And every few years after the row subsides again, I’m left feeling deeply uncomfortable. Partly because I know how hugely I have personally benefited from being a trustee. (I will always treasure the memory of a Very Important Person in the charity world portentously reminding me that no-one should ever benefit from their trust, while I reflect on the personal, professional and generally life enhancing benefits I have received from trusteeship).
But also because the voices of those saying that payment for trusteeship is wrong nearly always come from people who are already trustees. It’s a bit like those people who have already easily negotiated the rickety stairs and narrow doors of a meeting room describing the room as absolutely accessible. Those of us lucky enough to have salaried roles which allow time for trusteeship, or those who earn enough to enable them to give their time, need to be very cautious about advocating a model that may not always work for everyone.

I’m interested in hearing from someone on very insecure earnings, who loses pay every time she goes to a trustee meeting. And yes, advocating for time off (as NCVO does), is important, but it only seems to apply for those in secure, salaried work. I’m interested in hearing from the many people I have met who wanted to join a housing association board but knew that it might imperil their benefit payments because they were no longer deemed available for work. I’d like to hear from young people, scrabbling to piece together an income in really difficult times who would like to take on a role – and are so desperately needed by charity boards – but cannot risk the possibility that they thereby miss out on a shift or a freelance contract that takes them out of town.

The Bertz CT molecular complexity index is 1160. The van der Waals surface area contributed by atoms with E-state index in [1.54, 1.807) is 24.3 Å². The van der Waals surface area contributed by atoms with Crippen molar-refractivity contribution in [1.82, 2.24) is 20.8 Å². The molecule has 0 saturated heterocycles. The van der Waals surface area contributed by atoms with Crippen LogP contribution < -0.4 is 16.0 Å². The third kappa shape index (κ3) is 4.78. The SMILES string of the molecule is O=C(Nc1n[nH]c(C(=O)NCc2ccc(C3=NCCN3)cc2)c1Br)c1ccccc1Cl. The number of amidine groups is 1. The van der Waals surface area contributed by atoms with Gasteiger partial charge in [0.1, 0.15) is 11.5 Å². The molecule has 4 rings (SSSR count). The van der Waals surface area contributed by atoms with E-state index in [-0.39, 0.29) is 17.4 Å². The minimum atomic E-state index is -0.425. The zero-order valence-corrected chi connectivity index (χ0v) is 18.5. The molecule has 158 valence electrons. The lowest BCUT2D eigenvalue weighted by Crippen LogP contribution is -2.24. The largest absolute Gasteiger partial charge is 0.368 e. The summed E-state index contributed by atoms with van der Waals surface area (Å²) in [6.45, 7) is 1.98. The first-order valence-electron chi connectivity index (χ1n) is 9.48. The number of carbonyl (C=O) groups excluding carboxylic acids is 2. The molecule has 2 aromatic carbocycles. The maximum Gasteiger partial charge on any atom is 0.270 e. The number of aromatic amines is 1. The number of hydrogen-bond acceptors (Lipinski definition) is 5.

I’m not comfortable with a debate that doesn’t ask the views of people who are currently not sitting round the trustee table.
Are we content for our trustee boards to be staffed by people who are either salaried, or on a final salary pension schemes or who otherwise have sufficient income to allow them to make what is in effect a substantial donation to their charity of choice? It’s also worth remembering that many of the same arguments were used to justify MPs not being paid, a stance which ensured that people were only represented by ‘men of means.’